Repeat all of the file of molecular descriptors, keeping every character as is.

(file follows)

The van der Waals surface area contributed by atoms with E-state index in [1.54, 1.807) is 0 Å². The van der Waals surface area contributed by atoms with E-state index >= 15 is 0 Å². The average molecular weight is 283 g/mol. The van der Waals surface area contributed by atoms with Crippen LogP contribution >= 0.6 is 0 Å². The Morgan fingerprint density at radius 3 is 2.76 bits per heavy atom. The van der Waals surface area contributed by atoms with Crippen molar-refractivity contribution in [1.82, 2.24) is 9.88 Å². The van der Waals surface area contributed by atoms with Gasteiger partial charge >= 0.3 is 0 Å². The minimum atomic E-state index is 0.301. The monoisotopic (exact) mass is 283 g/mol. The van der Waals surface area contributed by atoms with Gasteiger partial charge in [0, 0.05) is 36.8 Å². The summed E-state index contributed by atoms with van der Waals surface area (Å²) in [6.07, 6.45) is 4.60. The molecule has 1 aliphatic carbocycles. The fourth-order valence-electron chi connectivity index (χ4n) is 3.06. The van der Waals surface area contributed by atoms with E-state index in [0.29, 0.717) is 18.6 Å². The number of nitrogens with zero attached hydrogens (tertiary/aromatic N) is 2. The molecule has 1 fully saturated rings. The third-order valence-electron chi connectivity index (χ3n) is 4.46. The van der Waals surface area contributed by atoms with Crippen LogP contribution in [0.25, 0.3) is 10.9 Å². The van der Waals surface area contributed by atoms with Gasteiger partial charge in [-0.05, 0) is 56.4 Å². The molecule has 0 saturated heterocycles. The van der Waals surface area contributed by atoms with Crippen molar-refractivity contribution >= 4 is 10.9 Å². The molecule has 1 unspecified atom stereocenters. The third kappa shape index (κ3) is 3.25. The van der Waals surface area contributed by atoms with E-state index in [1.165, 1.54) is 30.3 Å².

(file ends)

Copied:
The van der Waals surface area contributed by atoms with E-state index in [1.54, 1.807) is 0 Å². The van der Waals surface area contributed by atoms with E-state index >= 15 is 0 Å². The average molecular weight is 283 g/mol. The van der Waals surface area contributed by atoms with Crippen LogP contribution >= 0.6 is 0 Å². The Morgan fingerprint density at radius 3 is 2.76 bits per heavy atom. The van der Waals surface area contributed by atoms with Crippen molar-refractivity contribution in [1.82, 2.24) is 9.88 Å². The van der Waals surface area contributed by atoms with Gasteiger partial charge >= 0.3 is 0 Å². The minimum atomic E-state index is 0.301. The monoisotopic (exact) mass is 283 g/mol. The van der Waals surface area contributed by atoms with Gasteiger partial charge in [0, 0.05) is 36.8 Å². The summed E-state index contributed by atoms with van der Waals surface area (Å²) in [6.07, 6.45) is 4.60. The molecule has 1 aliphatic carbocycles. The fourth-order valence-electron chi connectivity index (χ4n) is 3.06. The van der Waals surface area contributed by atoms with E-state index in [0.29, 0.717) is 18.6 Å². The number of nitrogens with zero attached hydrogens (tertiary/aromatic N) is 2. The molecule has 1 fully saturated rings. The third-order valence-electron chi connectivity index (χ3n) is 4.46. The van der Waals surface area contributed by atoms with Crippen LogP contribution in [0.25, 0.3) is 10.9 Å². The van der Waals surface area contributed by atoms with Gasteiger partial charge in [-0.05, 0) is 56.4 Å². The molecule has 0 saturated heterocycles. The van der Waals surface area contributed by atoms with Crippen molar-refractivity contribution >= 4 is 10.9 Å². The molecule has 1 unspecified atom stereocenters. The third kappa shape index (κ3) is 3.25. The van der Waals surface area contributed by atoms with E-state index in [1.165, 1.54) is 30.3 Å².